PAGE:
EP-A-0 129 304 discloses a molecular sieve-type gas separation system that aims to maintain the simplicity of control provided by the system of EP-A-0 080 300 while providing enhanced control of the product gas constitution under an extended range of demand flow rates. To this end, the system of EP-A-0 129 304 is characterised by means responsive to the pertaining concentration of a desired constituent (e.g. oxygen) in the product gas and arranged to adjust the overall cycle time in such manner that this concentration is maintained within predetermined limits. The control means of the system in EP-A-0 129 304 may comprise a fixed logic sequencer controlling the sequential operation of charge and vent valves as in the system of EP-A-0 080 300. However instead of adjusting this sequencer to vary the cycle time merely by reference to altitude, in the system of EP-A-0 129 304 adjustment of the fixed logic sequencer to vary the cycle time is accomplished by means responsive to the product gas composition, e.g. a transducer sensitive to the oxygen partial pressure of the product gas, thereby to take account both of altitude and demand flow rate and, indeed, other operating parameters that affect the product gas composition.
EP-A-0 129 304 discloses the possibilities of using, as a partial pressure transducer, a galvanic type gas sensor or a flueric partial pressure sensor or a flueric partial pressure sensor (such as disclosed in EP-A-0 036 285). In the system particularly described, the fixed logic sequencer unit provides two different overall cycle time modes and is switched between these in response to signals output by the partial pressure transducer. However it is disclosed that the switch that accomplishes this changeover may be substituted by a variable resistor means to provide a varying voltage output signal for a suitably responsive timer to vary the cycle time steplessly or in a number of steps between predetermined minimum and maximum cycle times, in a manner appropriate to retaining the desired partial pressure of oxygen in the product gas by producing a cycle time adjustment that takes account of the magnitude of sample gas oxygen partial pressure departure from the required value.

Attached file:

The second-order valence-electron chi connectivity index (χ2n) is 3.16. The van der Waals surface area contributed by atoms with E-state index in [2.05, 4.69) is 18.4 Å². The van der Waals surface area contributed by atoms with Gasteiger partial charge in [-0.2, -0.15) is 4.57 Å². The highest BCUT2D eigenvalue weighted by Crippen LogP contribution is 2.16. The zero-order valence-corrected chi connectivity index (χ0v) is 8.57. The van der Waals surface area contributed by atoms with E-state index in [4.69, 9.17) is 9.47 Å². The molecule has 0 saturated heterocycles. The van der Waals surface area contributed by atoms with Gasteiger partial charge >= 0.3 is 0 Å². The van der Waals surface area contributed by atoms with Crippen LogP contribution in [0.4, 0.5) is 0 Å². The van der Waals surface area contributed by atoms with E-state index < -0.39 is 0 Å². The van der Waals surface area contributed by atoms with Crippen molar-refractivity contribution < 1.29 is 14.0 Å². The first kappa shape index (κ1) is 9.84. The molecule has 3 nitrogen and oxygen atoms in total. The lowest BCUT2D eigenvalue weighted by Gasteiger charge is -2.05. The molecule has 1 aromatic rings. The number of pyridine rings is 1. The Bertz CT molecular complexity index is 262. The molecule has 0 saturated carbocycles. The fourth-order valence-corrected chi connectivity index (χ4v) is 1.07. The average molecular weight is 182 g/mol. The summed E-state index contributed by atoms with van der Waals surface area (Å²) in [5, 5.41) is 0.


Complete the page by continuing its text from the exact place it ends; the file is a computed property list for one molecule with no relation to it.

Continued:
The system of EP-A-0 129 304, like the system of EP-A-0 080 300, aims to provide a breathable gas product exhibiting a rising oxygen concentration with cabin altitude increase such as to provide a substantially constant oxygen partial pressure at all cabin altitudes within the operating range, this partial pressure being chosen so as to fall within the permissible range of values for all cabin altitudes. The chosen value is necessarily a compromise and in practice falls close to one or the other limiting values of the permissible range at certain cabin altitudes and, especially, is higher than desirable at low altitudes.
An objective of the present invention is to provide a molecular sieve type gas separation system for the on-board production of breathable gas for aircrew that is better adapted to the requirements of modern high performance military aircraft, by providing for the production of a gas having a partial pressure of oxygen that more closely approaches the ideal value at any cabin altitude within the operating range.